Hurler syndrome (patient information)
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Hurler syndrome On the Web
Editor-In-Chief: C. Michael Gibson, M.S., M.D. ; Associate Editor-In-Chief: Varun Kumar, M.B.B.S.
Hurler syndrome is a rare, inherited disease of metabolism in which a person cannot break down long chains of sugar molecules called glycosaminoglycans (formerly called mucopolysaccharides).
Hurler syndrome belongs to a group of diseases called mucopolysaccharidoses, or MPS.
What are the symptoms of Hurler syndrome?
Symptoms of Hurler syndrome most often appear between ages 3 and 8. Infants with severe Hurler syndrome appear normal at birth. Facial symptoms may become more noticeable during the first 2 years of life.
- Abnormal bones in the spine
- Claw hand
- Cloudy corneas
- Halted growth
- Heart valve problems
- Joint disease, including stiffness
- Mental retardation that gets worse over time
- Thick, coarse facial features with low nasal bridge
What causes Hurler syndrome?
Persons with Hurler syndrome do not make a substance called lysosomal alpha-L-iduronidase. This substance, called an enzyme, helps break down long chains of sugar molecules called glycosaminoglycans (formerly called mucopolysaccharides). These molecules are found throughout the body, often in mucus and in fluid around the joints.
Without the enzyme, glycosaminoglycans build up and damage organs, including the heart. Symptoms can range from mild to severe.
Hurler syndrome is inherited, which means that your parents must pass the disease on to you. Both parents need to pass down the faulty gene in order for you to develop Hurler syndrome.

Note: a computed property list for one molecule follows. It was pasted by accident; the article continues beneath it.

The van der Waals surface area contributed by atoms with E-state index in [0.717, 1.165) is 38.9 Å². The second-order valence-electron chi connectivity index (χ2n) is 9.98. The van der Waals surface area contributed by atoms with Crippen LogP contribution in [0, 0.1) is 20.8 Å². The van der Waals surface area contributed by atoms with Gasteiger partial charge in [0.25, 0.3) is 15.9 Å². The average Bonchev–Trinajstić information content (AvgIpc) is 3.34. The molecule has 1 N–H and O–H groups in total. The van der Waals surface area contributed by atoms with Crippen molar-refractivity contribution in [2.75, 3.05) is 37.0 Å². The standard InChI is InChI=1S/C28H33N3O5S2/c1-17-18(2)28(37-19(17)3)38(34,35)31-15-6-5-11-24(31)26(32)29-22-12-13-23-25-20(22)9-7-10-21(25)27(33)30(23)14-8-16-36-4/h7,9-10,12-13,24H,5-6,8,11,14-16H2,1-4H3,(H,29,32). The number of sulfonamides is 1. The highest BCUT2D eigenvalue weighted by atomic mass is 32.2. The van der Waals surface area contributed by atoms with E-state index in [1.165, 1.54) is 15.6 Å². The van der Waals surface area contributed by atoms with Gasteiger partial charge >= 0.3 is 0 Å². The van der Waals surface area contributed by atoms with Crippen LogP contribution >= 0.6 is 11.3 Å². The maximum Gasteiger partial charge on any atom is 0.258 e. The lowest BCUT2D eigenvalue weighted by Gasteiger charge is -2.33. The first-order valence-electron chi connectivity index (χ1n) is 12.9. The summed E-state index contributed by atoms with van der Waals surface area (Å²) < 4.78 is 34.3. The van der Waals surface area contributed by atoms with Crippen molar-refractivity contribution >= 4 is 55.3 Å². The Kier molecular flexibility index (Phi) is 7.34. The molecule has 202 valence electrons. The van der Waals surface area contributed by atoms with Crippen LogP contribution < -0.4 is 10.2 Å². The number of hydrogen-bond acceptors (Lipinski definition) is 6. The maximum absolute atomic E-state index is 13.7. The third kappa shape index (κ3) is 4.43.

Hurler syndrome is a type of mucopolysaccharidosis called MPS I. Hurler syndrome is the most severe type. It is categorized as MPS I H.
The other subtypes of MPS I are:
- MPS I H-S (Hurler-Scheie syndrome)
- MPS I S (Scheie syndrome)
When to seek urgent medical care?
Call your health care provider if:
You have a family history of Hurler syndrome and are considering having children Your child begins to show symptoms of Hurler syndrome
- Genetic testing for the alpha-L-iduronidase (IDUA) gene
- Urine tests for extra mucopolysaccharides
- X-ray of the spine
Enzyme replacement therapy adds a working form of the missing enzyme to the body.
Bone marrow transplant has been used in several patients with this condition. The treatment has had mixed results.
Other treatments depend on the organs that are affected.
Where to find medical care for Hurler syndrome?
Directions to Hospitals Treating Hurler syndrome
What to expect (Outlook/Prognosis)?
Hurler syndrome is a disease with a poor outlook. Children with this disease develop nervous system problems, and can die young.